sdJ0o4a.png

xxk121K.png

It's unclear how long that holds, but it opens the door to a return to the active landfall pattern we had just a few weeks ago if systems can track under the ridge. Let's go to the threats. 

Atlantic Areas of Interest
1) Invest 93L/Eastern MDR Wave--The wave coming off the coast of Africa has 70% development odds from the NHC. This one is not going to impact the US, but its evolution could have significant implications on another area of interest.

2) Bay of Campeche--It's a little baffling to me that this isn't an invest yet, but the NHC has odds of development at 80% within 5 days. The signal for this one continues to be a little complicated, chiefly because of proximity to land. It looks clear to me that there will be a level of development as the disturbance takes advantage of a favorable environment, including the concave nature of the BoC that should help focus vorticity.

As I said in my last update, this is a great space for disturbances to develop and I think the environment brings potential for significant intensification should development happen further east, away from the western Gulf coast. The 18z GFS showed this well and to a lesser extent the 12z Euro. This is one to watch closely, as it could be a US landfall along the TX/LA coast as the disturbance slides around the edge of a ridge. The rain signal for the region looks substantial.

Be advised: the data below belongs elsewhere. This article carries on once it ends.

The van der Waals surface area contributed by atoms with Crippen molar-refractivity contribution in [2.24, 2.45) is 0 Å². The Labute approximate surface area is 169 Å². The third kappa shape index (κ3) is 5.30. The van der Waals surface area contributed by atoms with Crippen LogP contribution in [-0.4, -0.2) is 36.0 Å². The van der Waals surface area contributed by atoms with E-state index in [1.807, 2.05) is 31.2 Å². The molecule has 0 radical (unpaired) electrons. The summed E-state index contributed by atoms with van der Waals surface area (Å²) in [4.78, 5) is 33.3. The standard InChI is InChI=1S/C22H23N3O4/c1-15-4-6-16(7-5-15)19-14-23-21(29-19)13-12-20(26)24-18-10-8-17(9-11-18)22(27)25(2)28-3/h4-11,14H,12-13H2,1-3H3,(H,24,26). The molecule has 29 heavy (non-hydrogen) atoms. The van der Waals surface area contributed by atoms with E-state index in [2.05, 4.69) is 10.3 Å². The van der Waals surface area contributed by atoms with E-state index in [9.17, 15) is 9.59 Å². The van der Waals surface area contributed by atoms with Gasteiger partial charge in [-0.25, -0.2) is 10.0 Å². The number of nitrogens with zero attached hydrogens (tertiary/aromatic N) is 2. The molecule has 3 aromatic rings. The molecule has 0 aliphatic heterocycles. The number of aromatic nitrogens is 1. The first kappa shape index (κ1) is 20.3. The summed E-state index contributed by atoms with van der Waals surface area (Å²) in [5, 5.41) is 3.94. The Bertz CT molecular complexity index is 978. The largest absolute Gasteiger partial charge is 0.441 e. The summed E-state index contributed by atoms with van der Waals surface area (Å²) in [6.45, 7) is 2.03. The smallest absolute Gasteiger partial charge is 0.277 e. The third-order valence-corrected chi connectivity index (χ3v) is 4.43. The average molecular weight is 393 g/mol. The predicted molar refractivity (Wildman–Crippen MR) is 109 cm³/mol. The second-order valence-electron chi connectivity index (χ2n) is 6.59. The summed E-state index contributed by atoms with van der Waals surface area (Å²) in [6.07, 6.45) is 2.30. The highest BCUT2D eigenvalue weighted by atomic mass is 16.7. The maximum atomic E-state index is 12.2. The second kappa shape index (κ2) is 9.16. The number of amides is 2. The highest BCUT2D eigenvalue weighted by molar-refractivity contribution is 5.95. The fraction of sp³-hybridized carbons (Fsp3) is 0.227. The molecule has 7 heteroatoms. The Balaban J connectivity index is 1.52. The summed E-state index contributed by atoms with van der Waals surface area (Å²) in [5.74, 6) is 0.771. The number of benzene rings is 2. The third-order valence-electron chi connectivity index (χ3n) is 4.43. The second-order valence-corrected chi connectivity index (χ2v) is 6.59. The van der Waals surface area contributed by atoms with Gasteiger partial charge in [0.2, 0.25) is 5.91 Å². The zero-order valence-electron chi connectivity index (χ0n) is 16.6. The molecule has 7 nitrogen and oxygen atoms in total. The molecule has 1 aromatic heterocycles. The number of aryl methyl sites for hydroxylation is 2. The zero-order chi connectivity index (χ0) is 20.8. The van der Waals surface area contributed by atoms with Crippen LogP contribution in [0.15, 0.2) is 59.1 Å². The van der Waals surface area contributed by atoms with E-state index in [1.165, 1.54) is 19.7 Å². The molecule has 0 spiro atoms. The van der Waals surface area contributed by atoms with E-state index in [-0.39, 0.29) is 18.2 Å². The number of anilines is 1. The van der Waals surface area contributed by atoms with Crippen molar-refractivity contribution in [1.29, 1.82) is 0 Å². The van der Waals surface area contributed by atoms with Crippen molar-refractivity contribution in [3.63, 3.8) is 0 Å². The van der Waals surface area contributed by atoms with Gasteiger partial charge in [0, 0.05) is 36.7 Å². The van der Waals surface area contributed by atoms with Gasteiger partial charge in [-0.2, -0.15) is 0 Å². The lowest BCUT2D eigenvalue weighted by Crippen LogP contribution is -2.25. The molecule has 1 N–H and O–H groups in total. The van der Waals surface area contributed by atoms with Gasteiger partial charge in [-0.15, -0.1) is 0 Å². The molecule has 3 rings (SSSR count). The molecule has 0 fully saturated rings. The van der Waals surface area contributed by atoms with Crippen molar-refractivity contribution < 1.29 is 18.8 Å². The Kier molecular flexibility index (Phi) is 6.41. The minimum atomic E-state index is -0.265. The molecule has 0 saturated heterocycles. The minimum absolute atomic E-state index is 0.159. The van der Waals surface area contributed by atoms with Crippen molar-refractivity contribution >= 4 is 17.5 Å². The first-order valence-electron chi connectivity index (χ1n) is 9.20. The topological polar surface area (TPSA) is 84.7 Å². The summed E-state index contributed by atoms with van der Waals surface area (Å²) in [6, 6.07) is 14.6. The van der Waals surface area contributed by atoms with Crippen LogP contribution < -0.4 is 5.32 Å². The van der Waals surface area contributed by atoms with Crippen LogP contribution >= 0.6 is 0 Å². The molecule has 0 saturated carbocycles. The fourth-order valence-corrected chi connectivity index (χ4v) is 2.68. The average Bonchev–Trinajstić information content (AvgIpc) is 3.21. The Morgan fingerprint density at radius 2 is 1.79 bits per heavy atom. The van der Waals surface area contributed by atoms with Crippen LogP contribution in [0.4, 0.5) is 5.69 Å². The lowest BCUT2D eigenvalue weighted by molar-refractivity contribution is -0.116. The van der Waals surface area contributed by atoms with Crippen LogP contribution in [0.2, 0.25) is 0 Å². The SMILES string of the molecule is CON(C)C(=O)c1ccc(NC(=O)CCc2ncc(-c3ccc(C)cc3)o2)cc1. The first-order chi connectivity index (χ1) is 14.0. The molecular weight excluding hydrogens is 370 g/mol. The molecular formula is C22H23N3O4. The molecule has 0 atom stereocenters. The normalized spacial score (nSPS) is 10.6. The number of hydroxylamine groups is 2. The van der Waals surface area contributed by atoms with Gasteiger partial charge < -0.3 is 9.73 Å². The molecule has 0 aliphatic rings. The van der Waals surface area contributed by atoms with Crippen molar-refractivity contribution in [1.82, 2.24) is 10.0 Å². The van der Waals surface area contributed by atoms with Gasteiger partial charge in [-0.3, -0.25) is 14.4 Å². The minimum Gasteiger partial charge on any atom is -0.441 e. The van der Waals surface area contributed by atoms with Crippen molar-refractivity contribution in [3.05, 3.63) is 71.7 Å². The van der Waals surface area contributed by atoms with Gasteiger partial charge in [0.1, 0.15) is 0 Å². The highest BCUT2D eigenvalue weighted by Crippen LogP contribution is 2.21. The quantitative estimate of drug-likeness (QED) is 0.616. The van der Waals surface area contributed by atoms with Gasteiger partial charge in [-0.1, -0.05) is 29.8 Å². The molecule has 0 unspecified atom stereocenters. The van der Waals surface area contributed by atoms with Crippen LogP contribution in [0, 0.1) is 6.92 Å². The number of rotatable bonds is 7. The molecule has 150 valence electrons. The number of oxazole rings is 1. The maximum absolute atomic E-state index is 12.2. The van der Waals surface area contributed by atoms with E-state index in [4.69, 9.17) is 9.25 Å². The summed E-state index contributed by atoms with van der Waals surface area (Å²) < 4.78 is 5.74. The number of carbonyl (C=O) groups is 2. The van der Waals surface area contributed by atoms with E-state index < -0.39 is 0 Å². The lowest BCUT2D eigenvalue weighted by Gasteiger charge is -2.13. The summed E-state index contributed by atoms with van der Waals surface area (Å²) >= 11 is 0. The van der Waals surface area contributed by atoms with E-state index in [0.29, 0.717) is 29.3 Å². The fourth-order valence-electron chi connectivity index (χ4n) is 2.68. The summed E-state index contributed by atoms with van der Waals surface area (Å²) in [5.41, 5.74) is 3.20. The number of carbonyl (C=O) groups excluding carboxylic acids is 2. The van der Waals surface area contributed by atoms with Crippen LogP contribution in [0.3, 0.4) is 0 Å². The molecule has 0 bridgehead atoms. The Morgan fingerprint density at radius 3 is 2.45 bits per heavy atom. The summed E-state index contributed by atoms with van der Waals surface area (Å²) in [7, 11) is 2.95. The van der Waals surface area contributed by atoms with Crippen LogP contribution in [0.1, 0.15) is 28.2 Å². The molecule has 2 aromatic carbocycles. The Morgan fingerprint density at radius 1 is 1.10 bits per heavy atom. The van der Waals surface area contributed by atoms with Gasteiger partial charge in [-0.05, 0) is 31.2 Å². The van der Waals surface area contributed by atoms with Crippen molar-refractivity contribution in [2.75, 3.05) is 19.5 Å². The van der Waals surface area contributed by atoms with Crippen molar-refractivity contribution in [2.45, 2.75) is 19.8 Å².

3) Bahamas/SE US--The signal here is growing too IMO. A broad disturbance from either a weak wave or upper low may find itself in an marginally favorable environment for development next week. The changing steering pattern continues to favor the disturbance being pushed into the SE or pulled up the coast. This is worth watching as things come into better focus. 

4) Trailing Eastern MDR Wave--This is a new one. There's a strong signal, especially on the EPS, that the wave after 93L rolls off of Africa and becomes a potential long track system. What happens here is closely tied to what 93L ends up doing. Some guidance has 93L hook north quickly, while other guidance, like the Euro is a bit slower with the turn.

The delay in the turn allows for 93L to moisten the environment ahead of this wave, which makes it more likely it can find a favorable environment early. In addition, this wave looks to come off of Africa much lower in latitude than 93L and travel westward as the central Atlantic ridge rebuilds, further pushing the wave west. This is the one I'm watching least, as it is still far out, but it could be something worth paying more attention to in the long term. 

 

Overall, there's no sign of the basin slowing down. After a bit of a break due to the reshuffling of the steering pattern, a combination of homebrew (:wub:) focused development and a return to the ridge dominant upper level pattern increases the chances of US impacts for the foreseeable future. 

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All four areas I referenced last night are now highlighted by the NHC. Happy peak!

Tropical Weather Outlook
NWS National Hurricane Center Miami FL
200 PM EDT Sat Sep 11 2021

For the North Atlantic...Caribbean Sea and the Gulf of Mexico:

The National Hurricane Center has issued the last advisory on 
Post-Tropical Cyclone Larry, located over the Labrador Sea. 

A tropical wave and an upper-level trough continue to produce a 
large area of disorganized showers and thunderstorms over portions 
of southeastern Mexico and the southern and central Gulf of Mexico.